Finding things for kids to do while you work at home can be a full-time job in itself—which is why a work-at-home parent's kids must learn to find their own things to do. Yet most children aren't born knowing how to entertain themselves; it takes practice.
Of course, kids would prefer a daily menu of things to do that are all super exciting (and most likely require parental help). It takes a little encouragement and some training. When children settle down with these less exciting but still enjoyable activities, they expand their attention spans and begin learning how to keep themselves busy.
Here is a small list for you to look upto -
Art projects can keep some kids occupied for hours. However, if this is to be an independent activity, children should be able to do most of the setup and clean up on their own. So keep it simple!
For younger children do projects that don't require cutting or you can do the cutting in advance. For the youngest kids, this might be as simple as coloring.
2. Reading and writing
Though many kids younger than 8 can read, for reading to be an independent activity child have to get to a certain level of proficiency. However, there are many wordless or nearly wordless books that will engage kids of all ages and reading levels.
And these are a great place to start because if you send a reluctant or struggling reader off to read something difficult while you work, you won't be instilling a love of books—quite the opposite. So to encourage reading, let kids choose several books from the library.
Plus, pick a few yourself in case they are unhappy with their choices later. Better to return some unread than to not have a good book on hand when needed. If you have an e-reader or tablet, that's great, but having some old-fashioned books on hand may encourage browsing, which can turn into reading.
3. Educational Games and courses
If you have a computer or tablet available to your kids during work hours, educational computer courses impart a little learning and some fun at the same time. These games keep kids thinking and that keeps boredom at bay.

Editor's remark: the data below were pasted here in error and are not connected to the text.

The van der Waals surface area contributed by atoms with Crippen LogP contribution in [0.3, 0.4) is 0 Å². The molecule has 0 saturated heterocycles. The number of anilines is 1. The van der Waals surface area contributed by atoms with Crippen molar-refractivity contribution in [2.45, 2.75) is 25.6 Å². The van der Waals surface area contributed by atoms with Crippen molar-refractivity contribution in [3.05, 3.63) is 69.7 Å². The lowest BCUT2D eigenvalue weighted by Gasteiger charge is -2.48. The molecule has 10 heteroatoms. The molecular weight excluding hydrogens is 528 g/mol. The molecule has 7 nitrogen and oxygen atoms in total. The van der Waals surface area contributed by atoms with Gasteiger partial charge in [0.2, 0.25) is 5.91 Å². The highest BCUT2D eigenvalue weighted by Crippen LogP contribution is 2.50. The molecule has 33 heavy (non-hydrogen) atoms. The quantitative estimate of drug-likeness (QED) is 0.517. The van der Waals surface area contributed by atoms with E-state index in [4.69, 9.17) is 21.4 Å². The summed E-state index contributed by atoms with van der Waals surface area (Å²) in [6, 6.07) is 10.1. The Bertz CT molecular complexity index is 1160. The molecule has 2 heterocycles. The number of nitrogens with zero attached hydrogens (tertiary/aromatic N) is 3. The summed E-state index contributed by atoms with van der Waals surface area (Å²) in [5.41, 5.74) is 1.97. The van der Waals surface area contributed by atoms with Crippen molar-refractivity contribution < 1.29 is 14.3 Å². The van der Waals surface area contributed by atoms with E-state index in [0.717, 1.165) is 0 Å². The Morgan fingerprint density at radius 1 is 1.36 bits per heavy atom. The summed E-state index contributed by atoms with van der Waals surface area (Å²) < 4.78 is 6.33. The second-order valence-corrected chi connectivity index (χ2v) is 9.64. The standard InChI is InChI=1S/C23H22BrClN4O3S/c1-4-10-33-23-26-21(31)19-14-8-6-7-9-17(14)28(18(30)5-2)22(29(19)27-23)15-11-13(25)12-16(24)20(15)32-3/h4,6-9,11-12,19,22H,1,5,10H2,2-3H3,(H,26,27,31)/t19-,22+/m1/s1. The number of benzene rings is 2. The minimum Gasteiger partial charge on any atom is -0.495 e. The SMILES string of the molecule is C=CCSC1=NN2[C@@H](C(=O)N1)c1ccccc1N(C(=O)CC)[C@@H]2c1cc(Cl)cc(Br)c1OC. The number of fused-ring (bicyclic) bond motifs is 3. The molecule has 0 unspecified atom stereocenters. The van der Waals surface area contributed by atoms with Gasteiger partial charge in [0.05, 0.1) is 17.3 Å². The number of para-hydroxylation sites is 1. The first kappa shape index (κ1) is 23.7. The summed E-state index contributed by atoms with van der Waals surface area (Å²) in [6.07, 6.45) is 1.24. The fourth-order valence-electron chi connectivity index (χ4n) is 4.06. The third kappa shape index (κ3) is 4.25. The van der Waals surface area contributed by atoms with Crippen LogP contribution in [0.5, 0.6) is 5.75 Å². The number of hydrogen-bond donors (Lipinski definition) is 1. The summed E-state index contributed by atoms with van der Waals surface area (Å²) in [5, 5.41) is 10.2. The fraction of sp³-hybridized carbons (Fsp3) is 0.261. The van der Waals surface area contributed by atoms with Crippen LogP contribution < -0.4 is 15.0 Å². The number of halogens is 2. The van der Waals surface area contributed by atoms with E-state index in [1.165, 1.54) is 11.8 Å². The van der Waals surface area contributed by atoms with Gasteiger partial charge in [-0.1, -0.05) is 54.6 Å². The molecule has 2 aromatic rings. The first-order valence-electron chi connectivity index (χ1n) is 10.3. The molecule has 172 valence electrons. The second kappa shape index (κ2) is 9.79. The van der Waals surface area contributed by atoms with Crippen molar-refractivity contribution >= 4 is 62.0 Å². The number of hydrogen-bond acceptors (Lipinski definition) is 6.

Consider setting a time limit in advance on electronic games, even educational ones, because kids can find it hard to disengage from their screens.1 And honestly, as a parent, it is easy to let this quiet time for you to go on longer than it should.
Some work-at-home parents work during nap time and get a lot done. But this won't last forever. Keep in mind that napping habits change frequently. Don’t schedule important phone calls or figure on meeting a deadline during the nap time.
Because of the unreliability of nap time, we suggest planning non-essential, usually non-work tasks for nap time, i.e. resting, household chores, reading, etc. If you do get some professional work done, then that's a bonus.
Sounds obvious, but any parent who's sifted through the toy box just after the holidays knows how quickly kids lose interest in their toys. Put away some toys for a period of time. When they come back into the rotation, they seem like new.
Board games, cards, construction toys, trains, playsets, and puzzles are just a few of the good toys that can keep kids engaged for hours. But sometimes they have to be reminded of these toys.